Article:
The Immigrants, My Friends
Let me introduce to you to some wonderful people I will never be able to forget.
Twenty-seven years ago, my wife and I came to New York with our two children expecting to start one Hispanic congregation and then return to our home in Michigan. Now our children have made the Northeast their home, and we have two grandchildren. We will have roots in the Northeast the rest of our lives.
Most undocumented immigrants arrive with the same expectation, go north for a few years, and return home. Then children are born, friends made, and lives established.
Let me tell you about some of the undocumented immigrants I have known.
Carlos Fled from Peru
Carlos fled Peru because of political persecution, but without proper documentation. He had worked in sales in his homeland, but since his English was limited, he accepted a job in a factory constructing metal sheds. He began attending La Iglesia Cristiana, where I served as minister, and frequently requested prayer for his family back in Peru. The salary at the factory was not great, but Carlos was able to begin saving to bring his family to New York.
Early one morning, I received a call from the hospital. Carlos had been injured at work and I was needed to translate. A piece of metal had slipped off the construction line and Carlos’s arm had been severely lacerated. I translated as the doctor sutured the arm, but Carlos’s only concern was when he would be able to return to work. He broke into tears when the doctor said he would not be able to work for weeks. How would he be able to pay his rent, buy groceries, and purchase the tickets for his family to join him in New York?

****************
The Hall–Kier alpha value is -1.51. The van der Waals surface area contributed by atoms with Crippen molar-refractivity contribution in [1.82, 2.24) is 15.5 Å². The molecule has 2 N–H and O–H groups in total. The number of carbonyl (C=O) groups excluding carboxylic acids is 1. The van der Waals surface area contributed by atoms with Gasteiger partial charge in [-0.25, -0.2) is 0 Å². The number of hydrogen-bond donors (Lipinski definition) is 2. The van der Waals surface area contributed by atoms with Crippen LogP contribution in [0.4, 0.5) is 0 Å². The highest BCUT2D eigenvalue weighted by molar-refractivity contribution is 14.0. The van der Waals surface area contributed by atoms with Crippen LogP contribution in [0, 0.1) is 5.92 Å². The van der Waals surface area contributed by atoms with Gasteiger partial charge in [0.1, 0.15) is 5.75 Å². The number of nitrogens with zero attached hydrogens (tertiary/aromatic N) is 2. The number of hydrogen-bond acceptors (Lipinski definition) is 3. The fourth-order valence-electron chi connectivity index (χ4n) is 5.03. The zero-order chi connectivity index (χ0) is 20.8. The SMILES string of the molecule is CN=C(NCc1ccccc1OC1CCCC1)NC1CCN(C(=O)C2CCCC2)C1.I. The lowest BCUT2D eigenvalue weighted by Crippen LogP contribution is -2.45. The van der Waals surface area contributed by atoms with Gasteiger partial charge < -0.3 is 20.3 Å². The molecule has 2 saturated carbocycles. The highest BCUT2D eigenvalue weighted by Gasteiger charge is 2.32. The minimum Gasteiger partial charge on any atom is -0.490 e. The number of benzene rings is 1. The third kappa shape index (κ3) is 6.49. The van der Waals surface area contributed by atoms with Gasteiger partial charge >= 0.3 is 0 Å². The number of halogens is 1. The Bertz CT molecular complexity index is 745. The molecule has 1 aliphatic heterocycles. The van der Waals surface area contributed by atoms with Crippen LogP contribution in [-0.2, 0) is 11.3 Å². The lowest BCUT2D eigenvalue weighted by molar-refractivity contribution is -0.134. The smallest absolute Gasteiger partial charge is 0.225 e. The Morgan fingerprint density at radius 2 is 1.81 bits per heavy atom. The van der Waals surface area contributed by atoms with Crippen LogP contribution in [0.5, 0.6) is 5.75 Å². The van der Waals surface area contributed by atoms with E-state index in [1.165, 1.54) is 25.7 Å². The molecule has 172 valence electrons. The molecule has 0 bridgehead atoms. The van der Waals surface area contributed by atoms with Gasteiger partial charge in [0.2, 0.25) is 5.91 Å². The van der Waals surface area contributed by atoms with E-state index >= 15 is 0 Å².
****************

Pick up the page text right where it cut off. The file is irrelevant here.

The congregation made arrangements for Carlos to stay in the basement of the church while he recovered. He returned to work the next week. Having saved for months, Carlos was ecstatic the day he purchased airline tickets for his wife, Mercedes, and their three children. Members of the church helped him find a small garage apartment and bought toys for his children. The day his wife and children arrived was the first time they had ever seen snow.
Today all three children have graduated from college. One is running the re-election campaign of a U.S. senator, another is a teacher, and his youngest is an aide for a U.S. representative.